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What do you feed your cat or dog?


#145

Agreed. Any risks of bacteria in raw chicken are far lower than the risks of cooked bones


#146

We found out the hard way with our Westie which loved cooked chicken wing bones, up until her stomach was punctured by the splintered bones, thus resulting in a $1,500 operation around 30 years ago.

My sister who has retired after a long and very distinguished career and who has a very extensive knowledge of medical procedures does not believe that the small bones in chicken necks are at any risk of splintering, unlike wing and leg bones, and she has been feeding cooked chicken necks to her dog since she read the ABC News article last February.

In any case, I do not believe our puppy does any more chewing than what is required to separate the chicken necks into individual pieces so as he can devour them as quickly as possible. The neck is done and dusted in less than a minute.

I have to buy some more chicken necks today so I will cook two necks this afternoon, peel the meat off the second one, and experiment by breaking the individual bone sections to see if there is any splintering.

I buy them from Lenard’s as they are very fresh, very small, and I can purchase whatever weight I want, unlike the pre-packaged trays at other retailers.

I have also been considering trying some lamb riblets as recommended by the RSPCA, but they are only available in pre-packaged trays, and after the problems our previous dog, a miniature poodle, had with any form of lamb which affected her liver and caused her to go into a trance like state, I have not done so as yet.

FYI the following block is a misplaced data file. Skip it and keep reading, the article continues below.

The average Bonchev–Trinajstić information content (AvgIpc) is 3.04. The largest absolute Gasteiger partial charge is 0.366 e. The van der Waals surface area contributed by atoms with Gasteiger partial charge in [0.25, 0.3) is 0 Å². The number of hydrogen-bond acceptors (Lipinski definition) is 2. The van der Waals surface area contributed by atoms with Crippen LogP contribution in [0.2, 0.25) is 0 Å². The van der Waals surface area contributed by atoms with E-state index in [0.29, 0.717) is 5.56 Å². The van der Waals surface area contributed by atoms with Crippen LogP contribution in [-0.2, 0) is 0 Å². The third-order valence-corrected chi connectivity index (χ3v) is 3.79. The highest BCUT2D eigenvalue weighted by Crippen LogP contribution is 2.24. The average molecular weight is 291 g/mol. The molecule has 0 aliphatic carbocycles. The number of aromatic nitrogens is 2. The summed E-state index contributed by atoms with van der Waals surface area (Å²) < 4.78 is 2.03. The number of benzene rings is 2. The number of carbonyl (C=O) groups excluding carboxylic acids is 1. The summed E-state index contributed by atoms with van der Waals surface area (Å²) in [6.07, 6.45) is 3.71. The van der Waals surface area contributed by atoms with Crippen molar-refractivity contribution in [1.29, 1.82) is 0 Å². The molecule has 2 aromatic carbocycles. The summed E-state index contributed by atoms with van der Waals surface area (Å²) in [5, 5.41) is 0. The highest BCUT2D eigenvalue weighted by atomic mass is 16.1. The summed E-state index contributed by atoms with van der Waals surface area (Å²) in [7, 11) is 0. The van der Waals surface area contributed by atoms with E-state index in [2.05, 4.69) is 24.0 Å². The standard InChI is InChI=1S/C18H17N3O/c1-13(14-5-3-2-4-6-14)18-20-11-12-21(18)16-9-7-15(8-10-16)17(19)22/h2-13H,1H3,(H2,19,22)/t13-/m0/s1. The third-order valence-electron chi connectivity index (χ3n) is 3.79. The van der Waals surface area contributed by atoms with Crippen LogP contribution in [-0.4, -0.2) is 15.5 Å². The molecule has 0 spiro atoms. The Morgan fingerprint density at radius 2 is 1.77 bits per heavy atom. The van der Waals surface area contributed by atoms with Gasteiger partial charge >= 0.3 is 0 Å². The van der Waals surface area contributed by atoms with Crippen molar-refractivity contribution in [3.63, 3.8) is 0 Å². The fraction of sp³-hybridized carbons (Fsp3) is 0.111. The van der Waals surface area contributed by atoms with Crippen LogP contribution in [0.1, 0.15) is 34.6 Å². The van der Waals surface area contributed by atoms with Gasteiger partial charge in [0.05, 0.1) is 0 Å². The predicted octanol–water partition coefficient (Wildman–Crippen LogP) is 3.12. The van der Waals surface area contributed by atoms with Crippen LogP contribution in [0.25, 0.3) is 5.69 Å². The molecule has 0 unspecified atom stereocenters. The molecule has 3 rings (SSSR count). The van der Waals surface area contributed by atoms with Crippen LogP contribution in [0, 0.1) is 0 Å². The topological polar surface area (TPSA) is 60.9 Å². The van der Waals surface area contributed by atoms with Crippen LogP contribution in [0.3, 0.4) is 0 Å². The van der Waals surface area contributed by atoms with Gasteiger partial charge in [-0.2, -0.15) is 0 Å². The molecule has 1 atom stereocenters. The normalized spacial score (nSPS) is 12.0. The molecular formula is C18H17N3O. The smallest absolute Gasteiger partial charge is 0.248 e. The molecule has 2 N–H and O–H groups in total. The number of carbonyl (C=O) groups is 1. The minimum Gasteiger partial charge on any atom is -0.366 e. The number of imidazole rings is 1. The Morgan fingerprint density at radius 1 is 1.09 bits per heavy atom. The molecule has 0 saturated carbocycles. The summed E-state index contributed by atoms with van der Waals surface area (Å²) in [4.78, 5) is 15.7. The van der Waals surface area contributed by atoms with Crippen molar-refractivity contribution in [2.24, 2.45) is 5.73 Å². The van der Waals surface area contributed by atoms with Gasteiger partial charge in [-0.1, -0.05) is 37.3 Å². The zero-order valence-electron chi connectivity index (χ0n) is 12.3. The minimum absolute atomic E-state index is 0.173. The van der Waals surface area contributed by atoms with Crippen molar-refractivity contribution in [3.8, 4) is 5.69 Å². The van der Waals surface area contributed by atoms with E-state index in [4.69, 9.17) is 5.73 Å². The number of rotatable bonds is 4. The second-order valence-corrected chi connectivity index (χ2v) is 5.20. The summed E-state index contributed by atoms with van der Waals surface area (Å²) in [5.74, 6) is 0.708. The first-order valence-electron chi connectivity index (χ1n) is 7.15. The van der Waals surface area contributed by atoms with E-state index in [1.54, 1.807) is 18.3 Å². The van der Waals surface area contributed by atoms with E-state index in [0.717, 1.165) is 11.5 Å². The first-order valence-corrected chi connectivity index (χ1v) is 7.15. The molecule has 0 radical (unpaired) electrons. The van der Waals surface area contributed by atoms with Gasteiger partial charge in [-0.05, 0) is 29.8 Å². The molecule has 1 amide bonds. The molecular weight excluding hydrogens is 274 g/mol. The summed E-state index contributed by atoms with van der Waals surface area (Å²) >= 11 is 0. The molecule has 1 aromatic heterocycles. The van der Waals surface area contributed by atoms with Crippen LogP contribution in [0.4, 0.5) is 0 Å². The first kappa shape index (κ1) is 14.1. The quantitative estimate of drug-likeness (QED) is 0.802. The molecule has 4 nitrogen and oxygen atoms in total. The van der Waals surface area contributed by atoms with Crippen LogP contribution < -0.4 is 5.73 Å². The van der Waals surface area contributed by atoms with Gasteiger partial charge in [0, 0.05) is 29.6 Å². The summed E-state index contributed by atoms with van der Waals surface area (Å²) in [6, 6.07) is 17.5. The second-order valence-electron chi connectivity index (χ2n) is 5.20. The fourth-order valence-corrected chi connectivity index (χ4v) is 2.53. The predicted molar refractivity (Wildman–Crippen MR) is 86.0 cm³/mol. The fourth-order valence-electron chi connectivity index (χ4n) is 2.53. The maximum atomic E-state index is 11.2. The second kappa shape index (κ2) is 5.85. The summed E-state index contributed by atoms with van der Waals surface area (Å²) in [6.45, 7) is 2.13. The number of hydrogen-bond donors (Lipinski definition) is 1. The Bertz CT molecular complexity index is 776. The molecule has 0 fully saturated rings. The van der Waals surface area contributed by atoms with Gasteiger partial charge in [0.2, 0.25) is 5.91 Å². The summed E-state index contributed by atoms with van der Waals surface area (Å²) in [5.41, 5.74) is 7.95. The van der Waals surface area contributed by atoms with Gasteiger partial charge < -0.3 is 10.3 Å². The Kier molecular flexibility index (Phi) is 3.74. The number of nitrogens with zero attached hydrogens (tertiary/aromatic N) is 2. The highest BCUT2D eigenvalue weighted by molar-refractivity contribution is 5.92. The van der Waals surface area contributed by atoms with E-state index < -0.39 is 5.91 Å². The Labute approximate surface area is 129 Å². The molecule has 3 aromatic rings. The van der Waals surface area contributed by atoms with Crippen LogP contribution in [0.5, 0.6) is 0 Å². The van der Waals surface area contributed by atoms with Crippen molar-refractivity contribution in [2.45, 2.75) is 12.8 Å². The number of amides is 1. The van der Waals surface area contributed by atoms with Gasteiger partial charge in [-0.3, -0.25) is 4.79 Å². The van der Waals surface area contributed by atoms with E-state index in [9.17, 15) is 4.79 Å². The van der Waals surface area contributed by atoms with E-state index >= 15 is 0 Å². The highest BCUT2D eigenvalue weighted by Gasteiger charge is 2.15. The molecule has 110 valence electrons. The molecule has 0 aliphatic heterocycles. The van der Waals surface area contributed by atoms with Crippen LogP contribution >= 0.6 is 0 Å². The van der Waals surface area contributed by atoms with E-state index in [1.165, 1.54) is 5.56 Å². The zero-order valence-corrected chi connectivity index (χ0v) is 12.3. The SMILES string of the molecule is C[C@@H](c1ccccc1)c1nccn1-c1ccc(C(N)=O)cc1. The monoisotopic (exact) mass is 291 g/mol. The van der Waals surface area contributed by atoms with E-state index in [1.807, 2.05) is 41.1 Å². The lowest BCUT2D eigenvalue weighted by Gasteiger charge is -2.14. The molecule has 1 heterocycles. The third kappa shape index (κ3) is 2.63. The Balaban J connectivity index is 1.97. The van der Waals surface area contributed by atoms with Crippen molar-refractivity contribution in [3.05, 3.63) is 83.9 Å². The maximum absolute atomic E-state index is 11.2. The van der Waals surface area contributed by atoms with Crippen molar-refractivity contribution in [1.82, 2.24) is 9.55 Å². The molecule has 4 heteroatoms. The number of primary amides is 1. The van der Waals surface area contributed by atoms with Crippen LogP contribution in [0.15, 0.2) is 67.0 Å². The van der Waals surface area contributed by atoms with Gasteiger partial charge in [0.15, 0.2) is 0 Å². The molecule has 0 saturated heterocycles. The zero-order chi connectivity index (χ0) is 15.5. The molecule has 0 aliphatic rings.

#147

I have shown Belgian Shepherd Dogs - Groenendaels longer than anyone else here in SA which is over 35 years and have only just recently retired from the Show Ring.
All of my Belgians were raised on raw chicken necks (purchased direct from the Chicken Processor) and a quality freeze-dried kibble, ie. Ziwipeak, or Ziwi as it is now called.
I have only ever had a problem once with the raw chicken necks in that after the dog ate them, around 5 hours later he would vomit up very tiny pieces of undigested bone. As with people, all dogs are different and this dog had difficulty in digesting the tiny bones, even though the necks were fed raw. To solve the problem I simply changed him to raw lamb flaps, which he thoroughly enjoyed. He only ever suffered that issue again if he somehow managed to find/steal and eat a chicken neck. I have attached his picture for those who may be unsure what a Belgian Shepherd Groenendael looks like.


#148

An interesting article regarding dog breeds’ personalities.

I have always been amazed as to how the different breeds of dogs automatically have certain traits without training or experiences.

Border Collies with their instinct to shepherd anything without having ever been in a paddock.

Terrier breeds strong aversion to being bathed or getting in the water.

Poodles natural love of water.

Retriever breeds automatically raising a front paw without ever having been hunting.

Even though all dogs can be interbred, the offspring of purebred dogs automatically have certain behavioural traits.

The above article certainly seems to explain why.


#149

As I mentioned in my post on 05.01.2018, I did purchase more chicken necks and I cooked 2 of them separately for a minute (2 x 30 seconds) each.